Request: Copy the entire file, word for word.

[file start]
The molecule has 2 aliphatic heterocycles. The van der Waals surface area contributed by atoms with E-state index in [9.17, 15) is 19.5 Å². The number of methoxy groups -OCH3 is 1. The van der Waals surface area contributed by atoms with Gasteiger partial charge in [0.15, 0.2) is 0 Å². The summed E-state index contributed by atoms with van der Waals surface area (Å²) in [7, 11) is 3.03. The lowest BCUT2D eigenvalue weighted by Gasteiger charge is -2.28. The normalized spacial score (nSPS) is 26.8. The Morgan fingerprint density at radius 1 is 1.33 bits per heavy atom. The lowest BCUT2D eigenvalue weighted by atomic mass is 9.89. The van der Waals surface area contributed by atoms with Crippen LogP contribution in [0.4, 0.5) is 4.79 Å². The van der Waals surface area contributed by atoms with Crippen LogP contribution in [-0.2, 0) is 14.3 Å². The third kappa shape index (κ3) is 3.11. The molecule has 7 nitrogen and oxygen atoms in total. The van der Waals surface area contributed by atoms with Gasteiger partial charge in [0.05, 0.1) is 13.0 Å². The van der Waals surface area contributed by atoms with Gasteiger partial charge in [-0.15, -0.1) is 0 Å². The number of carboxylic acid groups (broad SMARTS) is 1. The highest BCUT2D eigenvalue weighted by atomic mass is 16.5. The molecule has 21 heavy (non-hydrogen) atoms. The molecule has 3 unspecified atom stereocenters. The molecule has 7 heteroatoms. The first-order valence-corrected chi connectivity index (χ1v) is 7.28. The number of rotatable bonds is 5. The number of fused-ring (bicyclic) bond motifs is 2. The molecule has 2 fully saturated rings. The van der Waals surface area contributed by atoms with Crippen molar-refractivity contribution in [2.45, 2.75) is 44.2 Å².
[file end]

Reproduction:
The molecule has 2 aliphatic heterocycles. The van der Waals surface area contributed by atoms with E-state index in [9.17, 15) is 19.5 Å². The number of methoxy groups -OCH3 is 1. The van der Waals surface area contributed by atoms with Gasteiger partial charge in [0.15, 0.2) is 0 Å². The summed E-state index contributed by atoms with van der Waals surface area (Å²) in [7, 11) is 3.03. The lowest BCUT2D eigenvalue weighted by Gasteiger charge is -2.28. The normalized spacial score (nSPS) is 26.8. The Morgan fingerprint density at radius 1 is 1.33 bits per heavy atom. The lowest BCUT2D eigenvalue weighted by atomic mass is 9.89. The van der Waals surface area contributed by atoms with Crippen LogP contribution in [0.4, 0.5) is 4.79 Å². The van der Waals surface area contributed by atoms with Crippen LogP contribution in [-0.2, 0) is 14.3 Å². The third kappa shape index (κ3) is 3.11. The molecule has 7 nitrogen and oxygen atoms in total. The van der Waals surface area contributed by atoms with Gasteiger partial charge in [0.05, 0.1) is 13.0 Å². The van der Waals surface area contributed by atoms with Gasteiger partial charge in [-0.15, -0.1) is 0 Å². The number of carboxylic acid groups (broad SMARTS) is 1. The highest BCUT2D eigenvalue weighted by atomic mass is 16.5. The molecule has 21 heavy (non-hydrogen) atoms. The molecule has 3 unspecified atom stereocenters. The molecule has 7 heteroatoms. The first-order valence-corrected chi connectivity index (χ1v) is 7.28. The number of rotatable bonds is 5. The number of fused-ring (bicyclic) bond motifs is 2. The molecule has 2 fully saturated rings. The van der Waals surface area contributed by atoms with Crippen molar-refractivity contribution in [2.45, 2.75) is 44.2 Å².